I sat on the grass, looking out over the lake. The Japanese garden was a place I'd go when I needed to be quiet, to think, or to listen.
I'd rented a small place, and I didn't own much. I'd had to borrow a table, couch, chairs, even a bed, to furnish my apartment. I had a job, but I couldn't seem to get ahead.
I felt like a failure. It was depressing to work so hard, yet not be able to buy anything. I felt dependent on friends and family.
I was a fairly new student of Christian Science, and up to that point when I'd prayed to solve my problems, the situations changed for the better. I'd had physical healings, too. So I turned to God to alleviate this unhappy sense of failure.
What I really wanted was to feel that I was just like everyone else. Everyone I knew could – at the very least – furnish a place to live.
When I turned to the Bible, the story of the prodigal son struck me as pertinent (see Luke 15). The younger of two sons had taken his inheritance, gone off and wasted it, then came back to his father who celebrated his return.
But it was what the father said to the older son that caught my attention: "Son, thou art ever with me, and all that I have is thine." This parable is about God as our Father, and to me it means that everything God has is ours because we are His loved children. That's true whether we're like the younger son, who strays from God but then wakes up and returns, or like the older son, who never left the Father. Both receive all that our divine, loving Parent has for us.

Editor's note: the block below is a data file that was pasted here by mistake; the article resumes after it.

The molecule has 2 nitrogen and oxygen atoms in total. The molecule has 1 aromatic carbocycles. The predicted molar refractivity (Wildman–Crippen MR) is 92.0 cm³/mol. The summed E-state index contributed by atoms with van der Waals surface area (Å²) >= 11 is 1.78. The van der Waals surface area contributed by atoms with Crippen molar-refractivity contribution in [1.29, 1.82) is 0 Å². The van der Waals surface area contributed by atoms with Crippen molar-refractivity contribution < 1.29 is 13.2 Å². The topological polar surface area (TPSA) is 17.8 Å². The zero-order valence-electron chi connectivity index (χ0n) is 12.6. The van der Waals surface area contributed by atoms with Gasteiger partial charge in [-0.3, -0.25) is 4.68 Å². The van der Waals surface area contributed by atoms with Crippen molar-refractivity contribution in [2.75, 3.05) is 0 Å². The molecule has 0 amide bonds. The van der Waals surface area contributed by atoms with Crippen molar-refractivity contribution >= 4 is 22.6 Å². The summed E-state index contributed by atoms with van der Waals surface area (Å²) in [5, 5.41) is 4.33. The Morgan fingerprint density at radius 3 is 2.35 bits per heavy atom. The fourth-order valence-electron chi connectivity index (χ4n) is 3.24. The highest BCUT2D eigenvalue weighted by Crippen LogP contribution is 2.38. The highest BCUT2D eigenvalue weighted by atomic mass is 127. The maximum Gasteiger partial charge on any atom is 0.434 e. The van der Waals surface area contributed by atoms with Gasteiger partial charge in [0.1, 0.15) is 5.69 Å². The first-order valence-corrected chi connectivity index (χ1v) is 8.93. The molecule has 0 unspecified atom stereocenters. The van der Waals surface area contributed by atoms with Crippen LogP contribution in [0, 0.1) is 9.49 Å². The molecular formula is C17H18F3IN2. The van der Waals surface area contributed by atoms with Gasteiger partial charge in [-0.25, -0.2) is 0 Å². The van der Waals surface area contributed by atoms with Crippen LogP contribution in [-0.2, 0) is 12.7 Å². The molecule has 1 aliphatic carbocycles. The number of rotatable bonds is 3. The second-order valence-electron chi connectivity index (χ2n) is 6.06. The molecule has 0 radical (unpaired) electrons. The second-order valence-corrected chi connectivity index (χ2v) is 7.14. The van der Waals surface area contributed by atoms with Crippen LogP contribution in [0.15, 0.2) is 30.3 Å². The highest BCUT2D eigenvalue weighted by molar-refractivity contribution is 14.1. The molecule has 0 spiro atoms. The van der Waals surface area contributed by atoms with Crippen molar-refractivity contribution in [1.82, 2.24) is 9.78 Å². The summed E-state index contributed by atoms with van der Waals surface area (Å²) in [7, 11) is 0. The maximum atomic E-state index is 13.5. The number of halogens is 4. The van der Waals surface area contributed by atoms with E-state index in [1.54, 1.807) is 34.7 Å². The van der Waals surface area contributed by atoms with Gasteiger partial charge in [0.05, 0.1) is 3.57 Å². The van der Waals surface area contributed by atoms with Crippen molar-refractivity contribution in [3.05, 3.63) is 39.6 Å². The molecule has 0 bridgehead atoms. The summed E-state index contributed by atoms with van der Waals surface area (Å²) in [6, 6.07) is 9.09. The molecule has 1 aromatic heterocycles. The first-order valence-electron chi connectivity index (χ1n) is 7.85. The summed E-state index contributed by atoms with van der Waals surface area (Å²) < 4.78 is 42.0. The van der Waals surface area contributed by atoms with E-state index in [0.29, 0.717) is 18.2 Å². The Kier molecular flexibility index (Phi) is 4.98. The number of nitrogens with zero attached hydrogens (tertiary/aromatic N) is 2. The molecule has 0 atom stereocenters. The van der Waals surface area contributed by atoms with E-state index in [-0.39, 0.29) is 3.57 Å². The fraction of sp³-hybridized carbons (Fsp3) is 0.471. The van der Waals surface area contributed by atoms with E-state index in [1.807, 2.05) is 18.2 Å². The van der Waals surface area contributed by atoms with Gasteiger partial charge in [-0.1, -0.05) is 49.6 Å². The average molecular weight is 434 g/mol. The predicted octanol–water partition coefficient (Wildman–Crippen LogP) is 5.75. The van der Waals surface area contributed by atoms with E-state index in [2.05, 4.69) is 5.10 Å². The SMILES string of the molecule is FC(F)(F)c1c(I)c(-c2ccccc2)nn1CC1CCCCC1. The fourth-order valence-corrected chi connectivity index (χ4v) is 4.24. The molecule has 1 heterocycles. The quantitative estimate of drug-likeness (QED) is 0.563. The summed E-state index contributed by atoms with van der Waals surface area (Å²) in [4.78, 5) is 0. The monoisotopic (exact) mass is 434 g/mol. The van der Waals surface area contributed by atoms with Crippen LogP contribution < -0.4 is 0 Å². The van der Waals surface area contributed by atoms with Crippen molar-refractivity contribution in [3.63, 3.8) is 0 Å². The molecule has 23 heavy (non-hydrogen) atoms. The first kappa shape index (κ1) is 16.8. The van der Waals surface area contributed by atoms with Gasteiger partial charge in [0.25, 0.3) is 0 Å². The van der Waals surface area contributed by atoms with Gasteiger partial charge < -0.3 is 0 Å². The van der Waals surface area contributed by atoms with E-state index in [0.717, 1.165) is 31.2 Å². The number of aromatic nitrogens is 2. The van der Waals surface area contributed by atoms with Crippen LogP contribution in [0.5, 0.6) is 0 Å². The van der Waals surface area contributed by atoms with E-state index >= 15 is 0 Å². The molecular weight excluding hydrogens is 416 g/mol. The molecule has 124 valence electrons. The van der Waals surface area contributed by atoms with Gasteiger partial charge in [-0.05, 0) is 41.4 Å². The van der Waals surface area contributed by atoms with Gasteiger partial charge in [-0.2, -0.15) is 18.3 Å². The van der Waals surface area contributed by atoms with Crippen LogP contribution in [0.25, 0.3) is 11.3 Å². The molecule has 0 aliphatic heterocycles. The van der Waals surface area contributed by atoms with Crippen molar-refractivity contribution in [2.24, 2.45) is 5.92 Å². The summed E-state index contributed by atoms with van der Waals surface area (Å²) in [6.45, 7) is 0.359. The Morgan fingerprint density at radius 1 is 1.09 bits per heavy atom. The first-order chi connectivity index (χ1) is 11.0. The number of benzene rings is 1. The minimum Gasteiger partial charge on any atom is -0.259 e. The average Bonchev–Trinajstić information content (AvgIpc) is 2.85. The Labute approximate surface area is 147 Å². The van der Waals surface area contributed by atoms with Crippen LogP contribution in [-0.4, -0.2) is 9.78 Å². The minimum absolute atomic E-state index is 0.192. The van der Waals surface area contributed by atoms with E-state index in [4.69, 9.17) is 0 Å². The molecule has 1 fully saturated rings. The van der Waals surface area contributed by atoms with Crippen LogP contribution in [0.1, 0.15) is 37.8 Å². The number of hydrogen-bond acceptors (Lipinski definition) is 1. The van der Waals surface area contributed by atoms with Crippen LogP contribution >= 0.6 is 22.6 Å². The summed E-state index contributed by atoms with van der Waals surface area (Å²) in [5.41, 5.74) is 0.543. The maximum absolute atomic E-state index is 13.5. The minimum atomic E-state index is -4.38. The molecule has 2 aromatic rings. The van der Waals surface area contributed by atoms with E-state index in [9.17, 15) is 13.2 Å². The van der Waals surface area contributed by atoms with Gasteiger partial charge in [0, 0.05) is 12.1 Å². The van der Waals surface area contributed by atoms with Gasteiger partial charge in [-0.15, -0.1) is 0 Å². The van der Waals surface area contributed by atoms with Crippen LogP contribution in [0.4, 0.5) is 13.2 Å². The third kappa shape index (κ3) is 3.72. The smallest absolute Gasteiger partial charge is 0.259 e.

So why wasn't I receiving much?
Mary Baker Eddy, who discovered Christian Science, spoke several times in her writings about the poverty of the "Adam-dream," or the experience of existence as merely mortal and material. She contrasted this with what Christian Science reveals and described this more profound state of reality as "man as God's image, His idea, coexistent with Him – God giving all and man having all that God gives" ("The First Church of Christ, Scientist, and Miscellany," p. 5).
Sitting on the grassy slope in the sun that day, I glanced up at the trees against the horizon at the edge of the garden. They were sentinels, the expression of strength, stature, protection, grandeur, and grace. I gazed at them, appreciating these gently waving oaks for their beauty as well as for what they signified spiritually.
It occurred to me that these lovely trees had become, in a sense, "mine." I had embraced them in my thought, and appreciated what they represented. I could come here every day if I wanted to, several times a day, in fact. If I actually owned these trees, I wondered, would I appreciate them any more than I did at that moment? Would they mean any less to me, be any less beautiful?
I looked around me. The swimming koi in the lake swirled; their glittery yellows, oranges, and blacks flashed in the sun. The stones rose with strength and solidity. I was learning that monetary ownership – the acquisitive nature our culture so prizes – isn't partaking of the wealth of God.
Seeing God's bounty and being grateful for it means "having all that God gives," as Mrs. Eddy put it. She advised that we spend our time "rejoicing in the affluence of our God" ("Science and Health with Key to the Scriptures," p. 140).
That's what I resolved to do that day. It's right that we have what we need to feel safe, happy, and secure. I was able to move forward with purchasing the needed furnishings, one by one, including an old couch and new fabric. I learned how to recover the sofa and sew curtains to match. Letting go of the anxiety and depression occasioned by a perception of "not enough" allowed me to move forward and see new, innovative ways of meeting my needs.
And I've learned that "things," while useful, don't constitute affluence. "Gratitude is riches," a hymn puts it, and seeing the world from this perspective makes for a wealthy life (Vivian Burnett, "Christian Science Hymnal," No. 249).